Page 2 of 2 FirstFirst 12
Results 16 to 19 of 19

Thread: finishing Baltic Birch Plywood prior to engraving

  1. #16
    Join Date
    Oct 2007
    Location
    Falls Church, VA
    Posts
    1,171
    Blog Entries
    1
    thanks to all.

    I ordered the paper from Amazon.
    My plan is to pre-finish with two coats of shellac so I get sort of a natural look but a more pleasing feel.

  2. #17
    Join Date
    Dec 2012
    Location
    Arizona
    Posts
    4,021
    If you finish the wood before you engrave you just need to wipe the residue off with a damp cloth . I never mask finished wood waste of time and money
    If the Help and advice you received here was of any VALUE to you PLEASE! Become a Contributor
    Rabbit RL_XX_6040-60 watt Laser engraving/cutting machine
    Lasercut 5.3
    CorelDraw X5

    10" Miter Saw with slide
    10" Table Saw
    8" bench mount 5 speed Drill Press
    Dremel, 3x21 Belt Sander


  3. #18
    Join Date
    Sep 2016
    Location
    Georgia, USA
    Posts
    382
    I agree with Bert that there shouldn't be a need to put down the release paper if you put on a finish first. Most likely that would be a waste of your time.

    Besides less effort, I think a wood ornament with a nice subtle bit of finish will look better than raw plywood, but that is just my opinion.

    Release paper doesn't always adhere really well to plywood. Get something with a good strong tack and really roll it well to get it to adhere. Start lasering as soon as you are done applying the release paper to minimize the chance of the paper not sticking for long.
    700mm x 500mm Ke Hui KH-7050 Laser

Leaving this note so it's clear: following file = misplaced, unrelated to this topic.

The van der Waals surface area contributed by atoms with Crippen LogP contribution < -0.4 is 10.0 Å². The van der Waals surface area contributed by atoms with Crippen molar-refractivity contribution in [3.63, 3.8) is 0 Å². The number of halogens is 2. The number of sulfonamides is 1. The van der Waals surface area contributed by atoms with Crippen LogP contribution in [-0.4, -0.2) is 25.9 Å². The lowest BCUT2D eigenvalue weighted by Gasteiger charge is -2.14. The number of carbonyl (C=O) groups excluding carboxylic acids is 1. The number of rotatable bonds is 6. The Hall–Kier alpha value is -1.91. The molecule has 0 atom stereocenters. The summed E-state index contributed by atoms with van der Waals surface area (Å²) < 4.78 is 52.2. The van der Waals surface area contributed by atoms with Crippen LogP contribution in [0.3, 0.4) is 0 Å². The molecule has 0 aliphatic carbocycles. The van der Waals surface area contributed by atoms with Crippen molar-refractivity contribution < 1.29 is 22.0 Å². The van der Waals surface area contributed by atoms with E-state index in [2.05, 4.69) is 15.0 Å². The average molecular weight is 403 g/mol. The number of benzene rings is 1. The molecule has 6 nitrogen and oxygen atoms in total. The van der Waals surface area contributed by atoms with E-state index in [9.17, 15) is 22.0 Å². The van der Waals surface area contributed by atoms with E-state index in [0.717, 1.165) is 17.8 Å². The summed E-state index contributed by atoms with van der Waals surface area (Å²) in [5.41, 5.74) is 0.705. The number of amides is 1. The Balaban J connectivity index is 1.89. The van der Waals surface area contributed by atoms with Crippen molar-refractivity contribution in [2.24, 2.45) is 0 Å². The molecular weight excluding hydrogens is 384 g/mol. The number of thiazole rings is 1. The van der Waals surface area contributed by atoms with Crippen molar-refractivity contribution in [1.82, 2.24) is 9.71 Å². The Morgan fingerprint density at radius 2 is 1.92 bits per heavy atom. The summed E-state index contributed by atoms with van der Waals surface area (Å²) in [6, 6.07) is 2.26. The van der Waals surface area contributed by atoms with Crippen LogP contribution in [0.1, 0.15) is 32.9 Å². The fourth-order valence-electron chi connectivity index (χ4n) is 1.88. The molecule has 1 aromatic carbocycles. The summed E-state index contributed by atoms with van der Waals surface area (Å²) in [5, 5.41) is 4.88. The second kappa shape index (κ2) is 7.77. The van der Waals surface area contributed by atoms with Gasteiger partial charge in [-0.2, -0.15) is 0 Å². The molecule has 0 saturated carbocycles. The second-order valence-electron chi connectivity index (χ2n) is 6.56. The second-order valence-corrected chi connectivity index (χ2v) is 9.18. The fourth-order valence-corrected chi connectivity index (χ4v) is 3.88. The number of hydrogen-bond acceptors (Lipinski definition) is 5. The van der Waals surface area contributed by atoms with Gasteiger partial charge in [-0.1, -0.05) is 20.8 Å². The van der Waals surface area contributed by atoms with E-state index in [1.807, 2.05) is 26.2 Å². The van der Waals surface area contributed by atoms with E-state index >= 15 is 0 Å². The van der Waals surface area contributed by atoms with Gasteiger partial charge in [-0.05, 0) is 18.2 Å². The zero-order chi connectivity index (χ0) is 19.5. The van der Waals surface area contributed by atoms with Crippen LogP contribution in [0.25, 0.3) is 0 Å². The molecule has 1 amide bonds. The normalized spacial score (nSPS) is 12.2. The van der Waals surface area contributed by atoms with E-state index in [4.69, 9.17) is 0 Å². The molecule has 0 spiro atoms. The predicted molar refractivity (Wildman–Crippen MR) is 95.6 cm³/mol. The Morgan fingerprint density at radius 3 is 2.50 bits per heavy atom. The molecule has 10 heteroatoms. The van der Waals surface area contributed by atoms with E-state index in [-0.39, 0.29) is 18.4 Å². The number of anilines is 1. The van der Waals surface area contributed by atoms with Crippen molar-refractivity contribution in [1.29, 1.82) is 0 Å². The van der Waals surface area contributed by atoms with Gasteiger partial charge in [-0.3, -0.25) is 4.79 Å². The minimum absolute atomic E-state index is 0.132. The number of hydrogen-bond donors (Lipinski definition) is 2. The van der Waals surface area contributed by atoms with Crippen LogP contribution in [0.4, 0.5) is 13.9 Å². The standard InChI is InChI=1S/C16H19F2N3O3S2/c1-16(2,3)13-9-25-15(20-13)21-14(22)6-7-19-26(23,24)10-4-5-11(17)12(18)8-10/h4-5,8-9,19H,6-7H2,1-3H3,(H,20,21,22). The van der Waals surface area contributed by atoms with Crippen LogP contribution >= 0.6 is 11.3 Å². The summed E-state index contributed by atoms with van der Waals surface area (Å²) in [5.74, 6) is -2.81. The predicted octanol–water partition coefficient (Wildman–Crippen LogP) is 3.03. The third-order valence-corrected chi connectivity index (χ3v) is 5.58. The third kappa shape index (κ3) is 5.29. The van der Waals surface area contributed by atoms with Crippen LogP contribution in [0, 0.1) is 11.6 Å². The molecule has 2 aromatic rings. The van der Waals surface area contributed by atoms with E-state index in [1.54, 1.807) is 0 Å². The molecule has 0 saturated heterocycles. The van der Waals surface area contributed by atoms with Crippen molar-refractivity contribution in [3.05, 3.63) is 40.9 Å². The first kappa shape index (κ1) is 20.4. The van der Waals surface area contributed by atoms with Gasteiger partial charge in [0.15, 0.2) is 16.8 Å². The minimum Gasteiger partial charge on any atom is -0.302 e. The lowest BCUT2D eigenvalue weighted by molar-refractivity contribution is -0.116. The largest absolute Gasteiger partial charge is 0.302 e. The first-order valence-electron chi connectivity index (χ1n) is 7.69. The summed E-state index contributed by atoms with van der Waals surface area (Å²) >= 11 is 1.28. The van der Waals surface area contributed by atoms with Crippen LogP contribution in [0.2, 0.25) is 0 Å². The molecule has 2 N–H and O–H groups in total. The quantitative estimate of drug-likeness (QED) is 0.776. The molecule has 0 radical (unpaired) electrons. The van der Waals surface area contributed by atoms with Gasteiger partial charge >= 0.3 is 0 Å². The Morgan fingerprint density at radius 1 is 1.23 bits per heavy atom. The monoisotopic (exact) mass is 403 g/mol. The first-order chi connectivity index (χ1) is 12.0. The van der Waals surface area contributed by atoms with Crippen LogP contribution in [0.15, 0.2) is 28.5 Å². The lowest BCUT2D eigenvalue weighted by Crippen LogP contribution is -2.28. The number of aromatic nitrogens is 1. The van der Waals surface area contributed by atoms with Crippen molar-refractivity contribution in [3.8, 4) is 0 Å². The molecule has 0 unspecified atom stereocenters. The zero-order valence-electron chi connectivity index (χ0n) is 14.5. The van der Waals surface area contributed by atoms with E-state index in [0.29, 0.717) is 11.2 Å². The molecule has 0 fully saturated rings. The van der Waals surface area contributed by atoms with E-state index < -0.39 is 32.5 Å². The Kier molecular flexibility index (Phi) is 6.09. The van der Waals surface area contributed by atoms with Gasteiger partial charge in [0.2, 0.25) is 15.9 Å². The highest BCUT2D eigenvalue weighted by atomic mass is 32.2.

80W EFR F2
    S&A CW5000 chiller
    Chuck style of rotary attachment

  4. #19
    With a finish, it depends on the finish, and how you engrave it. It's not that hard to melt or burn the finish at the edges if you're going deep. My BIL lasers 20-50 cedar boxes every day, and every one gets transfer taped-- for 2 reasons- first he does a 50dpi quick low power run to 'brown' the tape to make sure scrolls & stuff are visually aligned, then he does one slow deep pass. When done he wets the paper with a damp rag, pulls off the outside piece, and uses a 'rowmark squeegee' and some compressed air to remove the small pieces, takes only seconds.

    Another neat trick for some wood items, like Xmas ornaments, fight fire with fire-- take a propane torch to it when done and add to the burn
    ========================================
    ELEVEN - rotary cutter tool machines
    FOUR - CO2 lasers
    THREE - fiber lasers
    ONE - vinyl cutter
    CASmate, Corel, Gravostyle


Posting Permissions

  • You may not post new threads
  • You may not post replies
  • You may not post attachments
  • You may not edit your posts
  •